From Openwaterpedia

noun - EMT or an Emergency Medical Technician or Ambulance Technician are terms used in some countries to denote a healthcare provider of emergency medical services. EMTs are trained to respond quickly to emergency situations regarding medical issues, trauma injuries and accident scenes, and are used at many open water swimming competitions and triathlons. EMTs operate under the scope of practice as provided by their physician medical director. There are many levels of an EMT, the most common being an EMT-B (EMT-Basic) and the highest level is EMT-P or Paramedic, which has the ability to administer a variety of medications, start IVs/IOs and interpret/correct cardiovascular problems along with treatment of various other issues that may arise.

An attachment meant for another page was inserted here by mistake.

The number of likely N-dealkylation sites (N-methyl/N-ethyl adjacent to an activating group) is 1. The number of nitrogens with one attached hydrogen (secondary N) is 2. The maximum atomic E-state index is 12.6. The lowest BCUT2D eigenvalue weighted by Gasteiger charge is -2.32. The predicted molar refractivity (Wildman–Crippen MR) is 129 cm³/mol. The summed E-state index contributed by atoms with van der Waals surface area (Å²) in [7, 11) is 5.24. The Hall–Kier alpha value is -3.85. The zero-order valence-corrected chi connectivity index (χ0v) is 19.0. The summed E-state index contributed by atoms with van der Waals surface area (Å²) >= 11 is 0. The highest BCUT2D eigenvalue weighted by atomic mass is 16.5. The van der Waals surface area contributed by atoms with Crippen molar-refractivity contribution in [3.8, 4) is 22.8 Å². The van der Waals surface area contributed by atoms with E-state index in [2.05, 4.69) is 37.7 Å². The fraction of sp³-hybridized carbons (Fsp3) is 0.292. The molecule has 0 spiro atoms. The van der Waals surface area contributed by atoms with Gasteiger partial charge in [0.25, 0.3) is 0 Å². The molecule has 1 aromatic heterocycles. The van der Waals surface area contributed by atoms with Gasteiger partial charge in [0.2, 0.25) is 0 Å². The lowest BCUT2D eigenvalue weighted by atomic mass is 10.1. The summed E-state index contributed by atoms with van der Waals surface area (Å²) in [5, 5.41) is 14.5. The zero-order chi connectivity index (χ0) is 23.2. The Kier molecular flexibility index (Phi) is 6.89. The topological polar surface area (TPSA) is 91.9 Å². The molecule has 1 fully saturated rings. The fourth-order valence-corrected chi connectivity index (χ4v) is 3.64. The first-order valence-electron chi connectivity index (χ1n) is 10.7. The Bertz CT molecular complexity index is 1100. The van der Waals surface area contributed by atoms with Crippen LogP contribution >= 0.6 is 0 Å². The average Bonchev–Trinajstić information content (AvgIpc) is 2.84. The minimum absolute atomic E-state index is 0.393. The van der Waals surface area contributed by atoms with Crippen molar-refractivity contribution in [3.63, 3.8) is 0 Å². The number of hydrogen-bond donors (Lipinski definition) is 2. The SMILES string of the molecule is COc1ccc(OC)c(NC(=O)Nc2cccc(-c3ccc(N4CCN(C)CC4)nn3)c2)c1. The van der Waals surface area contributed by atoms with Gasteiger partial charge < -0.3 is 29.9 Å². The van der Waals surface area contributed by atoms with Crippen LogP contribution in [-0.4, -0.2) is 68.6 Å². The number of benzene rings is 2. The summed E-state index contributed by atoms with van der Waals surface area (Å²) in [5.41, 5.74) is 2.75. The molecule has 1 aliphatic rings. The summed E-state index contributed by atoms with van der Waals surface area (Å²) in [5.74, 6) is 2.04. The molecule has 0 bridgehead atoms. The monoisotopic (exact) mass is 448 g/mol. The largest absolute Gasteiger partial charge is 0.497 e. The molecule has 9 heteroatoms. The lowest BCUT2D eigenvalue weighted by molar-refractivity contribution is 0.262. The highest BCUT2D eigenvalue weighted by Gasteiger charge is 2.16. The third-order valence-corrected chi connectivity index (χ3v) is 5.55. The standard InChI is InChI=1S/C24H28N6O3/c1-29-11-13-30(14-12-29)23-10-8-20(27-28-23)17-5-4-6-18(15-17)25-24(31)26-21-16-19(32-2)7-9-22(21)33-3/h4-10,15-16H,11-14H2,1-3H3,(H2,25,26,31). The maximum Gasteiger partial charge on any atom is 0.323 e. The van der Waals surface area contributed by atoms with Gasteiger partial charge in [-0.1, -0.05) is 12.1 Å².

They may work in an ambulance service (paid or voluntary), as a member of technical rescue teams/squads, or as part of an allied service such as a fire or police department. EMTs are trained to assess a patient's condition, and to perform such emergency medical procedures as are needed to maintain a patent airway with adequate breathing and cardiovascular circulation until the patient can be transferred to an appropriate destination for advanced medical care. Interventions include cardiopulmonary resuscitation, defibrillation, controlling severe external bleeding, preventing shock, body immobilization to prevent spinal damage, and splinting of bone fractures. EMT's are trained in BLS, or basic life support. If the patient requires more advanced care during transport that is out of the scope of practice of the EMT, a paramedic or RN will assist in transport. A national exam is required for certification following the mandated in- class hours and patient- contact requirements.

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